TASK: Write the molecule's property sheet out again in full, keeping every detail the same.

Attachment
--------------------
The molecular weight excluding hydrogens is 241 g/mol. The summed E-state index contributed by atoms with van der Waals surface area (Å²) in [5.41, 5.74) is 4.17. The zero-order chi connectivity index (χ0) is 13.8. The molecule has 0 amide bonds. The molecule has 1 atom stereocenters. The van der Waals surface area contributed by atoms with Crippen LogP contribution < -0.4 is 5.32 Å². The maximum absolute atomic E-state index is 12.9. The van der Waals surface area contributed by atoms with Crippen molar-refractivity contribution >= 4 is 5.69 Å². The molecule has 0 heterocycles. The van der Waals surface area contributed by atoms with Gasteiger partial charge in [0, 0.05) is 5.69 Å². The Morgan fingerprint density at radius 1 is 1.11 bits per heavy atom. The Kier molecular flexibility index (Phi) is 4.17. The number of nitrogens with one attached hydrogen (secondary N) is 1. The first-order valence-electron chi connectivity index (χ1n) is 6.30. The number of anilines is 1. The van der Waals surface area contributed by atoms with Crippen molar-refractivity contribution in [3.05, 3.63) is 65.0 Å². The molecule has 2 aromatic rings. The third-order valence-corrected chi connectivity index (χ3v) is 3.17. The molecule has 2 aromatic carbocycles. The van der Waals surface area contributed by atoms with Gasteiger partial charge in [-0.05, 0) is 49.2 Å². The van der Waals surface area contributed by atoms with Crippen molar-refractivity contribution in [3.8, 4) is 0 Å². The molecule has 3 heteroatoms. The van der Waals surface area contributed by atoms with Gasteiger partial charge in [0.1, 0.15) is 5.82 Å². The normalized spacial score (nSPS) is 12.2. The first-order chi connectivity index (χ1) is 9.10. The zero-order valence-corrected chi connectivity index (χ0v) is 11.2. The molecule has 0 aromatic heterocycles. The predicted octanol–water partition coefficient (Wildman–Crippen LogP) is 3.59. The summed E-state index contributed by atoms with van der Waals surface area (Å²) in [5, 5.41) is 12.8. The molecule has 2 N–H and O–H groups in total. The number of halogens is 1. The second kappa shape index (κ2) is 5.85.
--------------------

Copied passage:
The molecular weight excluding hydrogens is 241 g/mol. The summed E-state index contributed by atoms with van der Waals surface area (Å²) in [5.41, 5.74) is 4.17. The zero-order chi connectivity index (χ0) is 13.8. The molecule has 0 amide bonds. The molecule has 1 atom stereocenters. The van der Waals surface area contributed by atoms with Crippen LogP contribution < -0.4 is 5.32 Å². The maximum absolute atomic E-state index is 12.9. The van der Waals surface area contributed by atoms with Crippen molar-refractivity contribution >= 4 is 5.69 Å². The molecule has 0 heterocycles. The van der Waals surface area contributed by atoms with Gasteiger partial charge in [0, 0.05) is 5.69 Å². The Morgan fingerprint density at radius 1 is 1.11 bits per heavy atom. The Kier molecular flexibility index (Phi) is 4.17. The number of nitrogens with one attached hydrogen (secondary N) is 1. The first-order valence-electron chi connectivity index (χ1n) is 6.30. The number of anilines is 1. The van der Waals surface area contributed by atoms with Crippen molar-refractivity contribution in [3.05, 3.63) is 65.0 Å². The molecule has 2 aromatic rings. The third-order valence-corrected chi connectivity index (χ3v) is 3.17. The molecule has 2 aromatic carbocycles. The van der Waals surface area contributed by atoms with Gasteiger partial charge in [-0.05, 0) is 49.2 Å². The van der Waals surface area contributed by atoms with Crippen molar-refractivity contribution in [3.8, 4) is 0 Å². The molecule has 3 heteroatoms. The van der Waals surface area contributed by atoms with Gasteiger partial charge in [0.1, 0.15) is 5.82 Å². The normalized spacial score (nSPS) is 12.2. The first-order chi connectivity index (χ1) is 9.10. The zero-order valence-corrected chi connectivity index (χ0v) is 11.2. The molecule has 0 aromatic heterocycles. The predicted octanol–water partition coefficient (Wildman–Crippen LogP) is 3.59. The summed E-state index contributed by atoms with van der Waals surface area (Å²) in [5, 5.41) is 12.8. The molecule has 2 N–H and O–H groups in total. The number of halogens is 1. The second kappa shape index (κ2) is 5.85.